VANDALIA, Ohio — Just a month into the job left vacant by ex-House Speaker John Boehner, U.S. Rep. Warren Davidson’s first legislative action seeks to block women from being required to register for a potential military draft, the Journal-News reported Tuesday .
During the past few months, Congress has debated whether to expand the Selective Service registration requirement to include women in any future military draft.
By a vote of 217 to 203 last week, lawmakers approved Davidson’s amendment that would block the Selective Service System from using any money to alter draft registration requirements that currently apply only to men ages 18-25.
“Let’s take this as an opportunity to make sure we stay in control of the process as Congress, not the president, not the court, or not the Selective Service administration,” said the Republican who’s district stretches from Butler to Clark counties. “Let’s go back home and talk with our families, talk to young women and then come back and let’s have a clean debate about what we want to do about the draft.”
The House vote comes just a few weeks after the Senate passed an annual defense policy bill that mandates for the first time in history that young women sign up for a draft. That measure calls for women to sign up with the Selective Service within 30 days of turning 18, beginning in January 2018.
The push in the Senate to lift the exclusion was triggered by the Pentagon’s decision late last year to open all front-line combat jobs to women .
Davidson said that was a push to “make the Department of Defense America’s most progressive workforce” as opposed to focusing on a mission “to fight and win our nation’s wars.”
After gender restrictions to military service were erased, the top uniformed officers in each of the military branches expressed support during congressional testimony for requiring women to register. At the same time, they said the all-volunteer force is working and they didn’t want a return to conscription.
“The draft is specifically for the purpose of filling combat roles,” said Davidson, an Army Ranger veteran. “Questions remain about the impact of training standards and unit effectiveness of the decision to open up all combat jobs to women.”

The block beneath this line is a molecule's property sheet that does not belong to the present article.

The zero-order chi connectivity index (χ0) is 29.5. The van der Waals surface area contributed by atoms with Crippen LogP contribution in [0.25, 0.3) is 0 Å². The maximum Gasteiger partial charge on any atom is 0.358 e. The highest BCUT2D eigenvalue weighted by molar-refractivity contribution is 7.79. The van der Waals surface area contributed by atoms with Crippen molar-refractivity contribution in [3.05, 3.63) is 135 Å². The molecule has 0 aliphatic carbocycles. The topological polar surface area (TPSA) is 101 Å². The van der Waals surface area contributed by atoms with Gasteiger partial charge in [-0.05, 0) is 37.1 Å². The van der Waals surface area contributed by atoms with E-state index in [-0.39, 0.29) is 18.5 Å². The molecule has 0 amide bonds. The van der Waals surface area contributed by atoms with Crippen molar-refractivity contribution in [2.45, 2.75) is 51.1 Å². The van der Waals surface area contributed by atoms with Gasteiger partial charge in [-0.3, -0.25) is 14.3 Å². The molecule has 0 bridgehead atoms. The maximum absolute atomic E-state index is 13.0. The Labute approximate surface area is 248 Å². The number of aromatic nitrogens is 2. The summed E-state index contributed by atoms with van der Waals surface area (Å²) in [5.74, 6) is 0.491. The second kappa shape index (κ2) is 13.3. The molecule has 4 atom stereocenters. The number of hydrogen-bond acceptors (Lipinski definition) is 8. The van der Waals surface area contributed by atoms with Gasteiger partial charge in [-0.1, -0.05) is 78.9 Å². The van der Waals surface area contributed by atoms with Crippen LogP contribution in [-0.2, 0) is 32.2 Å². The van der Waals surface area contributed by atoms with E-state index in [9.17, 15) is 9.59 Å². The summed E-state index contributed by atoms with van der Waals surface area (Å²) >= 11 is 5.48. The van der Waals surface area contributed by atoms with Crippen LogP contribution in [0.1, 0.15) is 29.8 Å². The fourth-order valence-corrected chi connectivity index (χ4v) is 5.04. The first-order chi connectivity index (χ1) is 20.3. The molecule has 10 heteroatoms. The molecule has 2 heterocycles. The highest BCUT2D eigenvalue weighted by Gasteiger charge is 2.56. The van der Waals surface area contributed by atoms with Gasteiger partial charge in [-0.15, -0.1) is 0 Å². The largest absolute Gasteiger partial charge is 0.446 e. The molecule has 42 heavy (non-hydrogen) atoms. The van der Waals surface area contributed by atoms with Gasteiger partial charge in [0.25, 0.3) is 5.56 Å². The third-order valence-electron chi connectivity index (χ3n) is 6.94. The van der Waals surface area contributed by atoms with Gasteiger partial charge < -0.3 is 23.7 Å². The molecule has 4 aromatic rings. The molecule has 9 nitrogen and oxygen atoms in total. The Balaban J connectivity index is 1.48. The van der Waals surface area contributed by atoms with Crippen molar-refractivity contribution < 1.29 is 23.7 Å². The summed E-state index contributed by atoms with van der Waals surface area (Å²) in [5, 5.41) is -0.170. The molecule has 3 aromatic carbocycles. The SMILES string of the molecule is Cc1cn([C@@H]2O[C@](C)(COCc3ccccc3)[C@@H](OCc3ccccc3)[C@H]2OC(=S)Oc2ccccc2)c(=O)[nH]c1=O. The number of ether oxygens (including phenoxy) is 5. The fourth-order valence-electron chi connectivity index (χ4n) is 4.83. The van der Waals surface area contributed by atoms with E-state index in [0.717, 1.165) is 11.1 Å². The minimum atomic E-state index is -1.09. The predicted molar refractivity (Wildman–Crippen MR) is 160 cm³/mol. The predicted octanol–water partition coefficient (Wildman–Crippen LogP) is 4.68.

For decades, males between the ages of 18 to 25 have had to register with the Selective Service System, but women have been excluded. The U.S. Supreme Court, in a 6-3 ruling, determined in 1981 since women were banned from serving in many combat roles, they should not be compelled to register. The United States has not drafted men into the military since the Vietnam War.
Many are unaware of the push in Congress to require young women to register for the Selective Service, Davidson said.
Davidson said he would like to talk with the military’s generals and executives before saying if he believes women should or should not be allowed in combat positions.
“I would like to have the debate,” Davidson said.
In February, this news outlet spoke with millennials in the area about the idea of women and the draft. Some feel the current male-only rule should stay, but others feel it’s a part of gender equality.
And while Davidson is not sold yet on the idea of requiring women registering with the Selective Service, he is in favor of very limited exemptions.
“If there were a draft, I would like there to be no exemptions based on, ‘Well, I’m a student’ or ‘my dad’s the governor’ or whatever,” he said. “Some of the horror stories from Vietnam … that there were these special set-asides where people got deferrals. And I would want to say, ‘We’re all in it together and the survival of the country’s at hand.’”
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